</tr>
<tr>
<td>&nbsp;</td>
<td><%=(rsClasses.Fields.Item("txtClassName").Value)%></td>
</tr>
<%
rsProfessors.MoveNext()
LOOP
%>

Now wrap the Class name row with the Child Recordset Repeat snippet and once again replace "rs2" with "rsClasses". This is our completed code:

<%
DO WHILE NOT rsProfessors.EOF
set rsClasses = rsProfessors("Classes").Value
%>
<tr>
<td colspan="2"><%=(rsProfessors.Fields.Item("txtProfName").Value)%></td>
</tr>
<% DO WHILE NOT rsClasses.EOF %>
<tr>
<td>&nbsp;</td>
<td><%=(rsClasses.Fields.Item("txtClassName").Value)%></td>
</tr>
<% rsClasses.MoveNext()
LOOP %>
<%
rsProfessors.MoveNext()
LOOP
%>

If Dreamweaver could handle applying nested repeat regions (whether it really supported them or not) then we could use the standard Repeat Region Server Behaviors, instead of applying the While statements manually. However, Dreamweaver checks to see if you're applying the repeat inside another repeat, which generates an error.

Check out the completed example.

A Gourmet Treat

We've now completed a Parent/Child DataShape, which builds our nested repeat regions with just a few lines of code. Now I know I've whet your appetite for more. So our Gourmet Treat for this lesson is going to be adding a third dimension, a Grandchild Recordset (they're breeding like rabbits), to handle our books for each class. To do this, we're basically going to nest a SHAPE statement inside our main SHAPE statement. Here's what the Grandchild Recordset setup looks like:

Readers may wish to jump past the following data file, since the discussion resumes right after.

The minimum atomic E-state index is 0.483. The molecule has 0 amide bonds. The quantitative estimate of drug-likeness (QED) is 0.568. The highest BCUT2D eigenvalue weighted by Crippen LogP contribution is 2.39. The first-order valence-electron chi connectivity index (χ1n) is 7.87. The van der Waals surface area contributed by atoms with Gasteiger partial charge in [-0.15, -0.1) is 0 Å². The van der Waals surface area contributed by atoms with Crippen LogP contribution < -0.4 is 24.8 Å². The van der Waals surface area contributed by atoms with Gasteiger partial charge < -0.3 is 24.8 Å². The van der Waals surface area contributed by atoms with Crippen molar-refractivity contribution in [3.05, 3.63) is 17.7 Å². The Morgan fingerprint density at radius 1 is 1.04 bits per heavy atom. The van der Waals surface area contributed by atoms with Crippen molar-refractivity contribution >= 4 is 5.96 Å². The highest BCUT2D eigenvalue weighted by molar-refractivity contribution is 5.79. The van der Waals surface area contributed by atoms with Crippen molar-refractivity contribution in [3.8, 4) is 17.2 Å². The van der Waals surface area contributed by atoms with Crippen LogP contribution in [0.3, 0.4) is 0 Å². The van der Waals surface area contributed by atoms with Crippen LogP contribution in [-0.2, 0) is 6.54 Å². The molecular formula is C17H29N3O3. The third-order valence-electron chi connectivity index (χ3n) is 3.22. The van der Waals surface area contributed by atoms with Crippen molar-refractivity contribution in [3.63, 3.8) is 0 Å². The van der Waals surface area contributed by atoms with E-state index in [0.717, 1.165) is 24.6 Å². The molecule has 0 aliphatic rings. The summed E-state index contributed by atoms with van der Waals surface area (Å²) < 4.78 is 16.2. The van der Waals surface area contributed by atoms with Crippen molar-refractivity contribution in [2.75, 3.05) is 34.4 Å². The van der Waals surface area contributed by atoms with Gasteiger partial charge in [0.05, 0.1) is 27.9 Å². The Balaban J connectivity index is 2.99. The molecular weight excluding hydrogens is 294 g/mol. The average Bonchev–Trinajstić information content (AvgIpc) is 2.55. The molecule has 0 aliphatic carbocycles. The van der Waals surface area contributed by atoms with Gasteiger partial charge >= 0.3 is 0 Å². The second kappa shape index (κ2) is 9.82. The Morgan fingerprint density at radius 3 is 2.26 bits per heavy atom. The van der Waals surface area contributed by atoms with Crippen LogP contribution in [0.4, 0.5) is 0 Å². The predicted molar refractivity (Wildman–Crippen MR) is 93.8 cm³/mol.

Nested Shape Grandchild Recordset

Notice that we've nested a second SHAPE statement inside our first APPEND statement. So we just add our third recordset, a new alias and some new key references. To add our books to our class lists, we'll use this SQL:

<%
Dim SQL
SQL = "SHAPE {SELECT * FROM tblProfessors ORDER BY txtProfName} "
SQL = SQL & "APPEND(("
SQL = SQL & " SHAPE {SELECT * FROM tblClasses ORDER BY txtClassName} AS Classes "
SQL = SQL & " APPEND ({SELECT * FROM tblBooks ORDER BY txtBookname} AS Books "
SQL = SQL & " RELATE intClassID TO intClassID)) "
SQL = SQL & "RELATE intProfID TO intProfID)" Dim rsProfessors
Set rsProfessors= Server.CreateObject("ADODB.Recordset")
rsProfessors.Open SQL, MM_connDataShaper_STRING
%>

You should notice the new SELECT statement and alias "Books". Now we just need to add a new SET statement inside our Classes Loop, and add new Grandchild DO WHILE...LOOP statements.

<%
DO WHILE NOT rsProfessors.EOF
set rsClasses = rsProfessors("Classes").Value
%>
<tr>
<td colspan="3"><%=(rsProfessors.Fields.Item("txtProfName").Value)%></td>
</tr>
<% DO WHILE NOT rsClasses.EOF
set rsBooks = rsClasses("Books").Value %>
<tr>
<td>&nbsp;</td>
<td colspan="2"><%=(rsClasses.Fields.Item("txtClassName").Value)%></td>
</tr>
<% DO WHILE NOT rsBooks.EOF %>
<tr>
<td colspan="2">&nbsp;</td>
<td><%=(rsBooks.Fields.Item("txtBookName").Value)%></td>
</tr>
<% rsBooks.MoveNext()
LOOP

rsClasses.MoveNext()
LOOP rsProfessors.MoveNext()
LOOP
%>

Check out the completed Grandchild example.

The Full Course Meal

Don't just stop there. You can expand it to multiple grandchildren, display information programatically by writing dynamic SQL statements, and on and on. Check out our final example, also available in the full download.

Thanks to Kindler Chase for pointing me toward several DataShaping resources that helped get me started.

::back to top::

::This page last modified 8/13/2013 at 09:37::

Copyright © 2001-2017 DreamweaverFAQ.com All Rights Reserved.
All brands, trademarks, tutorials, extensions, code, and articles are the property of their respective owners.
A production of Site Drive Inc.
Legal Notice | Privacy Policy | Disclaimer & Notice